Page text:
Unlike the traditional reporting produced by testing tools, which typically focuses on metrics related to test execution results, defects found, and basic requirement coverage, Quality Intelligence adopts a dynamic analytical approach empowered by all the existing advances in AI and ML to turn data into actionable knowledge.

It achieves this by reconciling large amounts of raw data produced throughout the entire software development lifecycle from disparate sources into a centralized source of truth. It promotes collaboration among all team members.

This method enables teams to fully harness fragmented data, aiming for consistent evaluation of testing efficiency.

Quality Intelligence unlocks a better understanding of the testing process. Consequently, teams can go beyond explaining what has happened (descriptive) and why it happened (diagnostic). They can also predict what might happen in the future (predictive). And finally, recommend actions to mitigate future risks by leveraging Prescriptive Analytics powered by AI and ML techniques.

AI-Powered Quality Intelligence: Gravity

Gravity is at the forefront of Quality Intelligence, offering a unified platform specifically designed to help testing teams monitor and leverage raw data produced from both testing and production environments, enhancing the testing efficiency.

Its primary function is to produce “Quality Intelligence” by processing the ingested data through ML algorithms. This involves translating raw data into meaningful insights using techniques such as pattern recognition, trend and correlation analysis, anomaly and outlier detection, and more.

Gravity sets itself apart from other tools in this space. It not only ingests and analyzes testing data from tools used in pre-production testing environments but also delves into production usage through the ingestion of Real User Monitoring (RUM) data.

Traditional RUM tools such as Datadog, AppDynamics, New Relic, and others are crafted for different purposes rather than generating Quality Intelligence. 

They serve a range of teams including Developers, Performance Engineers, Site Reliability Engineers, and DevOps Engineers. But their capabilities may not align perfectly with testing needs, let alone generating Quality Intelligence.

Gravity’s ability to monitor production data points helps uncover an additional layer of insights into how the application is utilized by real-world users. 

Such understanding facilitates the recognition of usage patterns, common user journeys, and frequently accessed features, effectively addressing gaps in test coverage that may arise from incomplete or poorly prioritized automated tests.

Here are some examples, though not exhaustive, illustrating how Gravity employs AI and ML to produce Quality Intelligence. The objective is to extract insights and recommendations from raw data automatically, going beyond conventional reporting capabilities:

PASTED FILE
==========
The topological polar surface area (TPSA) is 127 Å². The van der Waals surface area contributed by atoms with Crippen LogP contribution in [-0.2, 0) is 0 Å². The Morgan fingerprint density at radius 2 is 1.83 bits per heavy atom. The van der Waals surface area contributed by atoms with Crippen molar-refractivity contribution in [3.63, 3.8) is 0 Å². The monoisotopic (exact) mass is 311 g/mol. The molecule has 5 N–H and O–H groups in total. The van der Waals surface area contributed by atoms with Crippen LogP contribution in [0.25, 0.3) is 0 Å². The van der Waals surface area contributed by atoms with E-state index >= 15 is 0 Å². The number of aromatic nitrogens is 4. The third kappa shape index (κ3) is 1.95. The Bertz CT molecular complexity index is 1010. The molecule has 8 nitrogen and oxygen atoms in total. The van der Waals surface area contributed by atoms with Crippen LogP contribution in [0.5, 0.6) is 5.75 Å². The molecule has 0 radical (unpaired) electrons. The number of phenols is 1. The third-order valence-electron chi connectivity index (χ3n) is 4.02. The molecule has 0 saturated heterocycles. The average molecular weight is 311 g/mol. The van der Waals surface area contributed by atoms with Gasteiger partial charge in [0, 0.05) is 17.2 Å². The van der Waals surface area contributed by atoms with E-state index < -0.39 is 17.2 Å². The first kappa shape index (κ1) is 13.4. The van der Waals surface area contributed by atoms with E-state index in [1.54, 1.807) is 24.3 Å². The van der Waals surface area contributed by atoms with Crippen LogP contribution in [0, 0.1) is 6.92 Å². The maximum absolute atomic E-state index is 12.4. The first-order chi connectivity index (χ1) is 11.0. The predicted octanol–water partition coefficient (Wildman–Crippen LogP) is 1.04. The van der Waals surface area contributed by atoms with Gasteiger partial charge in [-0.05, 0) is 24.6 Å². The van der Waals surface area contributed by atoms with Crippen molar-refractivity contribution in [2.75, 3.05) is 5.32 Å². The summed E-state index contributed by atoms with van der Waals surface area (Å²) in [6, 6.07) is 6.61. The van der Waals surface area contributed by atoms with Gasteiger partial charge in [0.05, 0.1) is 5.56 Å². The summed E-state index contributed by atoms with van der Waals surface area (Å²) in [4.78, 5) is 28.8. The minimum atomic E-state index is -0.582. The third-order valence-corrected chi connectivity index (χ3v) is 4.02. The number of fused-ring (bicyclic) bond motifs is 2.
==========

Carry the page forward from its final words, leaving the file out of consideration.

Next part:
Production Usage Analysis

AI and ML can analyze usage data from production environments to identify:

  • common usage patterns,
  • user workflows,
  • and areas of the application that require more attention.

This analysis can inform test case selection and prioritization based on real-world usage patterns.

Gravity, Quality Intelligence, User Journeys

Impact Analysis

By leveraging historical data and machine learning techniques, AI analyze the impact of changes on different features, areas or end-to-end journeys within the application. This analysis helps in prioritizing testing efforts and identifying areas that require additional attention following a change.

Test Coverage and Gap Analysis

AI can assess test coverage by analyzing the relationship between test cases and usage paths. ML algorithms can identify features or user journeys that are under-tested or not covered by existing test suites. They guide the creation of additional tests to bridge the gaps.

Gravity, Quality Intelligence, Pages activity

Test Case Generation

AI can assist in automatically generating test cases by analyzing the steps taken by users from the usage data. Thus reducing the manual effort required for creating and maintaining test suites.

Gravity, Quality Intelligence, User Journeys on Web App

Release Readiness Assessment

AI and ML evaluate the quality of the application by analyzing various metrics from different data sources. Predictive models can predict the likelihood of defects in specific features or end-to-end journeys within the application. It provides insights into the readiness of the application for release.

Gravity Testing - AI Powered Quality Intelligence

Conclusion: Quality Intelligence

Quality Intelligence is still in its infancy, with new tools emerging frequently in the market. By harnessing the latest advancements in AI and ML, it aims to optimize software testing efforts by replacing traditional reporting approaches, ensuring alignment with DevOps principles, and actively contributing to the delivery of high-quality software.

Stay tuned!